Tuesday, July 3, 2007

O.J. Simpson and the Deathly Hallows

An interesting story out of Miami, Florida this afternoon. You might recall how O.J. Simpson was going to write a book If I Did It that would have chronicled how he would have murdered Nicole Brown Simpson and Ron Goldman. The magnitude of the insensitivity was overwhelming and at the last moment, the publisher pulled the book.

But, there was still a book.

Ends up O.J. had way too close of connections to the publisher. A court ruled that the publisher and O.J. were so closely linked that the book belonged to him, and as a result of the civil lawsuit he lost, the bankruptcy courts got a hold of If I Did It.

Fred Goldman, father of the deceased Ron Goldman, has made it a personal campaign to thwart Simpson's every move, which his is prerogative. I fault him not for this, I fault him for this:

The family of Ron Goldman has purchased the rights to O.J. Simpson's canceled book, "If I Did It," from a court-appointed bankruptcy trustee in a settlement reached Monday... The Goldmans want to rename the book "Confessions of a Double Murderer" and plan to shop it around.

I see and understand the importance of wrestling away the book from O.J. The man is a jackass to the nth degree. He should not in any way profit off these poor people's murders.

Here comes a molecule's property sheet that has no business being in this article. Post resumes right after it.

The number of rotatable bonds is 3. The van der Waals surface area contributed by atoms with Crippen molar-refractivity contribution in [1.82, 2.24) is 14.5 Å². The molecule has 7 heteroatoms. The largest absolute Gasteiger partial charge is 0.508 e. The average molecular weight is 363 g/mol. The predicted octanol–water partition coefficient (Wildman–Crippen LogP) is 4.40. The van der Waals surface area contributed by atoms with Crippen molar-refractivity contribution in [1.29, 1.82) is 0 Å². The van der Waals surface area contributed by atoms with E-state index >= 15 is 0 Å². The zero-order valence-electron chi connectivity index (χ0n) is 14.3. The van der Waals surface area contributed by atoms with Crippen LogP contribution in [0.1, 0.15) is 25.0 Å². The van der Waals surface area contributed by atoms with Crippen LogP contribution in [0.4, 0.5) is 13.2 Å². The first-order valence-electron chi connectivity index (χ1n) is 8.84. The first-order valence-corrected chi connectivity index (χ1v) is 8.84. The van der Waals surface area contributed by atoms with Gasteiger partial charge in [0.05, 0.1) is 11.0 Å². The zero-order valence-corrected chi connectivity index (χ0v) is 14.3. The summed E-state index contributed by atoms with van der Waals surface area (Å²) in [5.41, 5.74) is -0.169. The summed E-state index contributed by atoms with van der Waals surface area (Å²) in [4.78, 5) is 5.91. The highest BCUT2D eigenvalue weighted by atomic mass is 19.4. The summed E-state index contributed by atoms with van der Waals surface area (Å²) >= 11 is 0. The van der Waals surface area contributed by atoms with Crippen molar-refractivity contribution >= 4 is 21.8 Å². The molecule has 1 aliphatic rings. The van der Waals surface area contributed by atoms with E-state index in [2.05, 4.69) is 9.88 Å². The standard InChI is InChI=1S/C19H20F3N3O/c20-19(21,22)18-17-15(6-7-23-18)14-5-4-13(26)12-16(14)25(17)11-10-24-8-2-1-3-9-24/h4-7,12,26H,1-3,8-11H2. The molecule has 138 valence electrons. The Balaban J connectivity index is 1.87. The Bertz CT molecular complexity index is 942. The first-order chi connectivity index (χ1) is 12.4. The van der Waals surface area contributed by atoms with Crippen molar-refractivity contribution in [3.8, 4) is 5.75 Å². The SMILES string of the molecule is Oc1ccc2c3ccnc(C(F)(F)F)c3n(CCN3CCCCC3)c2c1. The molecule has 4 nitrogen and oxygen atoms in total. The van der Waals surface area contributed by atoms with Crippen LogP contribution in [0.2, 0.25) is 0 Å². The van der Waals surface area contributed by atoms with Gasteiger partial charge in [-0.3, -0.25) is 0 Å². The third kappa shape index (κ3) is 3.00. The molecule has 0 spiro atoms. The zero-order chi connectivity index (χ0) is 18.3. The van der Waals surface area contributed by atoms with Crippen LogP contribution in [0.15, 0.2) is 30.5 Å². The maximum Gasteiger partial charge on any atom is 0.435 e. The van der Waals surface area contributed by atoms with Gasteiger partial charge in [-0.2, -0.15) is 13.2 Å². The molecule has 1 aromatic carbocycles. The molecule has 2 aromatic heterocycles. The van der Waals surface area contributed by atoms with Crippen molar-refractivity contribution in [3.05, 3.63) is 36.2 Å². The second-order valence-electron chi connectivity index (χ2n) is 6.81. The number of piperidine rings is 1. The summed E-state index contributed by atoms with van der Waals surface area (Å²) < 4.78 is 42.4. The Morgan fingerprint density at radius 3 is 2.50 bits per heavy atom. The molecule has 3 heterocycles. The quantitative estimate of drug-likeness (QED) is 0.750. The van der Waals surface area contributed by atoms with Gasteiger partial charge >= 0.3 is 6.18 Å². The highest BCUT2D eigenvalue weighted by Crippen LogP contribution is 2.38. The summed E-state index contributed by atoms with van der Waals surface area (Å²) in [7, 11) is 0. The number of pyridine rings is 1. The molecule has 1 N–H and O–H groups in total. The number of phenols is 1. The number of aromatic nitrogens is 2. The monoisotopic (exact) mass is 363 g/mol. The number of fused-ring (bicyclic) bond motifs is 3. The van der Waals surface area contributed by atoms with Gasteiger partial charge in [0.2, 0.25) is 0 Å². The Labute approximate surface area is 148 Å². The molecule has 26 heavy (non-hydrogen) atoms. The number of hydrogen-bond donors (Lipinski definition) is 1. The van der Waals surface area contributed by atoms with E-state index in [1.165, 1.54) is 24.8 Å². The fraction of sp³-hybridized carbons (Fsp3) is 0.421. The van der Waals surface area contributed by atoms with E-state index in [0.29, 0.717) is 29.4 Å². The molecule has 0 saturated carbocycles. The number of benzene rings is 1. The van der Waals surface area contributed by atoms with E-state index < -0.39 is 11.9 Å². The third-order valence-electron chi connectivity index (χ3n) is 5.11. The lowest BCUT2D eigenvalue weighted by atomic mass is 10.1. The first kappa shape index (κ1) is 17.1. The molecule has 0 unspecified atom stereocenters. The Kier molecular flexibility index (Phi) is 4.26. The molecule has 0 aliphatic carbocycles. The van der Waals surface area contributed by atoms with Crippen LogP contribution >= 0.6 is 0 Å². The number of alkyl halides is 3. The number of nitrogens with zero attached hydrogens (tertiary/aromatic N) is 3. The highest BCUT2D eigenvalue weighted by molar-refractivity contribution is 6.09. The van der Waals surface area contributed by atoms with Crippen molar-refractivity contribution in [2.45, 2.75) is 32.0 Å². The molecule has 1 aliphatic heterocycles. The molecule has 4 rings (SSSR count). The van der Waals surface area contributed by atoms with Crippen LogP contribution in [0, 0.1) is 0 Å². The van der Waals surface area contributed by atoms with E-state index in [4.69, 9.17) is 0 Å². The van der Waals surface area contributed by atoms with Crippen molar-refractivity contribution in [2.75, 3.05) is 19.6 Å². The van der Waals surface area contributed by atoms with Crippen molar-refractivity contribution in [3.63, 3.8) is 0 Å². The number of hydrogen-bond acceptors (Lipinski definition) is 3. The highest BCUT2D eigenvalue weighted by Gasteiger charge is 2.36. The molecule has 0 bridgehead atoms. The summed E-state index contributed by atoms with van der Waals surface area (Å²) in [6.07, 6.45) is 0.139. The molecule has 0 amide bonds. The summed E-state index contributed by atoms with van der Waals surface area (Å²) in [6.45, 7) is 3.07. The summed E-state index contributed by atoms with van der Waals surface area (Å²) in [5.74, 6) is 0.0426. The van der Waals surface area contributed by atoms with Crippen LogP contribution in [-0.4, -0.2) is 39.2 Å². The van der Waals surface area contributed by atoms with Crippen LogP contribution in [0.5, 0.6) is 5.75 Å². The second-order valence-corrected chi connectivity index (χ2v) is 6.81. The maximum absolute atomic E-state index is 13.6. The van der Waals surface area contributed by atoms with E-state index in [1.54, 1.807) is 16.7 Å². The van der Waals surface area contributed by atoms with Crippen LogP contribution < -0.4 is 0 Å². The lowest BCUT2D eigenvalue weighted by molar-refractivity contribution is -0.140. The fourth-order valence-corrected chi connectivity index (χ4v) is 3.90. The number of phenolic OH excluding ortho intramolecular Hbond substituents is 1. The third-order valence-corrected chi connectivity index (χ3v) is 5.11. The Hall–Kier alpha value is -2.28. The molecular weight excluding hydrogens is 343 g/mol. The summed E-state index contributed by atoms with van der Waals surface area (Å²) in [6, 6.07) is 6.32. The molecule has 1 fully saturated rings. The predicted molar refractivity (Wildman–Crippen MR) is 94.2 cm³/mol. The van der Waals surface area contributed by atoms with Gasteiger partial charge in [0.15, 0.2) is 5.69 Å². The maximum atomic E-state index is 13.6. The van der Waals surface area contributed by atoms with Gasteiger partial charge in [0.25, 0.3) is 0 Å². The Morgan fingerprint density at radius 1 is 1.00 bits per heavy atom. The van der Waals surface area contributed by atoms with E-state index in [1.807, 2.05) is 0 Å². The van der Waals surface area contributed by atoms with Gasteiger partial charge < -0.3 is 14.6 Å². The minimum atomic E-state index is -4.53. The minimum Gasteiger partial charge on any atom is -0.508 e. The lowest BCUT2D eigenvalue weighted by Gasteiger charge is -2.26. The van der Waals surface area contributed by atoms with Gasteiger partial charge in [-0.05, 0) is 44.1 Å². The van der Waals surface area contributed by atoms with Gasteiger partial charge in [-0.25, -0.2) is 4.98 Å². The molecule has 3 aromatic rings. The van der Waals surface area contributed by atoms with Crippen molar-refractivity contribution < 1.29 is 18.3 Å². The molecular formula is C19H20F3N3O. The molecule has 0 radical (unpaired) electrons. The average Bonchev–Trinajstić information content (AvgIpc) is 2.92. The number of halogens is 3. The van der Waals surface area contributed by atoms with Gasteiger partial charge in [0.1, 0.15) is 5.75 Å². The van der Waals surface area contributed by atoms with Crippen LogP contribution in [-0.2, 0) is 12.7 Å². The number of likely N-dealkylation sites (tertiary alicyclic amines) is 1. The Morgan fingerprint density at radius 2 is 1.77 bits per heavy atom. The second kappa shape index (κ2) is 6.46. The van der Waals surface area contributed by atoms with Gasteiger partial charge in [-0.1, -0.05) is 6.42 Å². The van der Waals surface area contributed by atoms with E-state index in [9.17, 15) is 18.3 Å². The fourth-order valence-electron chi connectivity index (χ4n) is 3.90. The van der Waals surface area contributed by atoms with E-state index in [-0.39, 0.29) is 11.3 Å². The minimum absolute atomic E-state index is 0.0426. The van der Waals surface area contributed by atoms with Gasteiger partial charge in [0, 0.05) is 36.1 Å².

But, should the father of the deceased? Should Ron Goldman's dad really "shop around" this book?

The insensitivity issue is still prevalent. I don't know that I'm comfortable with that.

Photo from The Sydney Morning Herald


JR said...

I'm torn on Fred Goldman.

On the one hand, he was a crusader determined to get to the truth and reveal Simpson for what he is: a fraud at the very least, a murderer at the worst. He had to know that, eventually, even if it took close to a decade, people would stop caring about OJ Simpson, as they have now. He's a punchline to everyone but Fred Goldman, whose visibility in Simpson's life is borderline obsessive.

At what point do you politely ask the man to move on? I think the vast majority of the American public believes Simpson killed Ron Goldman, and I can understand that the elder Goldman is insistent on not letting the world forget that. But what's getting accomplished here? Is he hoping to uncover new evidence or magically re-write the rules of double jeopardy, and finally get Simpson behind bars for good? It's not going to happen, and while I'm sure Fred prefers a more grisly fate for OJ, shouldn't he be satisfied that Simpson's life and career has turned into a public mockery?

Of course not, because his son is still gone, and that's horribly tragic. It's hard to say: "dude, get over it" when that's involved. But Fred Goldman's connection to the Simpson story has gone from being a byproduct (Lance Ito, Marcia Clark, Mark Fuhrman) of the story to a central figure, and I don't think he's going to be associated the way he'd like. Far be it from me to tell someone how to grieve, but I can't think this is healthy anymore. Just let Simpson be a loser and leave it at that.

lonewolf said...

That was a far more worthwhile post saying the same thing than as mine.

Davida said...

Well said.